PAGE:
The Me generation is usually identified as the one born after us. But no matter what the pundits say there is no Me generation. There are only Me people and, as each elections cycle shows, the Me people always have a winning vote.
We focus on political parties, their policies and their representatives, and, of course, speculate about who is going to win, as if the outcome is unpredictable. Yet we know beyond doubt who is going to win. Apart from the democratic socialism era, roughly between 1935 and 1984, when the middle and working class joined together to vote for economic and social security, elections have consistently been won by the Me Party.
A definition is called for here. The Me Party is not a political party. It consists of unconnected individuals who share certain views about government size and tax contribution. In general terms here are some important characteristics of the hugely influential Me Party person:
The Me Party person (Joe Kiwi) is personally generous and quick to respond to sudden tragedies suffered by individuals. When the ‘give a little’ call goes out, Joe Kiwi is likely to give a lot. He is also likely to donate to food banks and to the occasional homeless person. And yet this keen believer in charity is mean spirited in the communal sense. For instance, if a business lays off half the staff or moves the factory offshore, far from being moved by the plight of the workers he is more likely to celebrate the consequent rise in value of his shares.
The same Joe Kiwi who gives a little to the homeless, resents laws that improve conditions for rental housing tenants, he begrudges ‘living wage’ legislation and is dismissive of fairer tax suggestions. He supports private health insurance, griping at the tax spend on public health, until he is threatened by a life threatening disease and is successfully treated in a public hospital. Then he is effusive in praise of public hospitals. But he does not see the connection between the growth of the private health industry and the difficult financial state of the public health service.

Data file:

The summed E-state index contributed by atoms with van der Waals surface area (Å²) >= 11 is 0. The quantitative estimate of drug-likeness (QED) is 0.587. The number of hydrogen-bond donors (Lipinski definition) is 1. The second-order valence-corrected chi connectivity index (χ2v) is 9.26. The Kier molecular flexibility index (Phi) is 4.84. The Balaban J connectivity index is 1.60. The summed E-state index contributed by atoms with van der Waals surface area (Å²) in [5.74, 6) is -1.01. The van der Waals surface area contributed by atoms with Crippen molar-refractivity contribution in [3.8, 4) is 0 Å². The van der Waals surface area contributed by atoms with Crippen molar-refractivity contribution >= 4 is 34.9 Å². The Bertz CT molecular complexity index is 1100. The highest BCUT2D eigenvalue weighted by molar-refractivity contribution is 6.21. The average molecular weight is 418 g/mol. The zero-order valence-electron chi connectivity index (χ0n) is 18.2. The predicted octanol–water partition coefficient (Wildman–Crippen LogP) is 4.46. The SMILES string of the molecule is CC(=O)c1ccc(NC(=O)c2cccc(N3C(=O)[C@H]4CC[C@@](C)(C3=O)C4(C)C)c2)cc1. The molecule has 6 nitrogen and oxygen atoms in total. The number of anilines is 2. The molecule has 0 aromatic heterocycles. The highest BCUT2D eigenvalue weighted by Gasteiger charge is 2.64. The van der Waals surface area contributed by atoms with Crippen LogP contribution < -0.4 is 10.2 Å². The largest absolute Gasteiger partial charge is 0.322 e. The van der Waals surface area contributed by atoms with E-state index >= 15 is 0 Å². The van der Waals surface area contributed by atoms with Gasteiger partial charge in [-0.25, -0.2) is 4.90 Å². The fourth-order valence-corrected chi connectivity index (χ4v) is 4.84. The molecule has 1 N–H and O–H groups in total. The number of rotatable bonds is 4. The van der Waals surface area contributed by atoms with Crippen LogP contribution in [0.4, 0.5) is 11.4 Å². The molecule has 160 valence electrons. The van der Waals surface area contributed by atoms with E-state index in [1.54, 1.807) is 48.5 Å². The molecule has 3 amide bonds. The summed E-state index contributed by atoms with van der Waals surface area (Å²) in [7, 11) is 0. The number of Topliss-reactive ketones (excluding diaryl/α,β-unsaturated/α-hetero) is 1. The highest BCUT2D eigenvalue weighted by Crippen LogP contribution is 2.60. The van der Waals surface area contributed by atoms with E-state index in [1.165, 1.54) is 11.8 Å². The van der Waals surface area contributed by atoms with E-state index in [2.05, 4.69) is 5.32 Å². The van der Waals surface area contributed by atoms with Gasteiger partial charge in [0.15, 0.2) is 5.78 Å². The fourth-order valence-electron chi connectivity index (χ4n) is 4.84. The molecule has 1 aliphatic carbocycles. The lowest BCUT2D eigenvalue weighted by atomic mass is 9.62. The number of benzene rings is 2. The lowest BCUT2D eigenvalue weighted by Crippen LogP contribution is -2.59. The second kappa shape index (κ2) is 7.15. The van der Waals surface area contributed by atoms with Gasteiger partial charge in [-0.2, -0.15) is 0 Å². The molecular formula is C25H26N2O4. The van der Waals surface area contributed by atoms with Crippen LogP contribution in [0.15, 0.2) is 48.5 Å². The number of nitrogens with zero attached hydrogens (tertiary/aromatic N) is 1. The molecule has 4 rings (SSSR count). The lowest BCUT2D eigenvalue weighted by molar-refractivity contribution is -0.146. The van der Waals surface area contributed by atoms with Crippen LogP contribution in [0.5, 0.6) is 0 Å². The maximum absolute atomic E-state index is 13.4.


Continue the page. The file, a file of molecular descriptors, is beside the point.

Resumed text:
Joe Kiwi has a scornful attitude to young people on welfare but relaxed about excepting retirement welfare payments for decades of his own life.
In other words, he is opposed to any kind of formalised, communal sharing that seeks to narrow the gap between the rich and poor.
To Joe Kiwi, his children’s inability to afford a home is an unfortunate fact, as inevitable as wind and rain. If he can, he will help them out and move on. The notion of government intervention in the out-of-control housing market is unthinkable. Yet he sees nothing wrong in governments pandering to investors while house prices continue to soar. Anyway, surely class divisions motivate people to move out of poverty.
Joe Kiwi belongs to by far the biggest party. Political parties either respond to Me Party demands or fail in their efforts to become government. The Prime Minister’s announcement that capital gains tax would not be introduced under her watch amounted to a bended knee in acknowledgment to the Me Party’s power and influence. So too, the government’s recent timorous tax reforms. Joe Kiwi knows he is fortunate and he is damn well not going to share his good fortune, not now, not ever. Unless, of course, the pandemic brings on another ‘Great Depression.’
As history has shown, even the Me Party is open to change when fear takes a hand.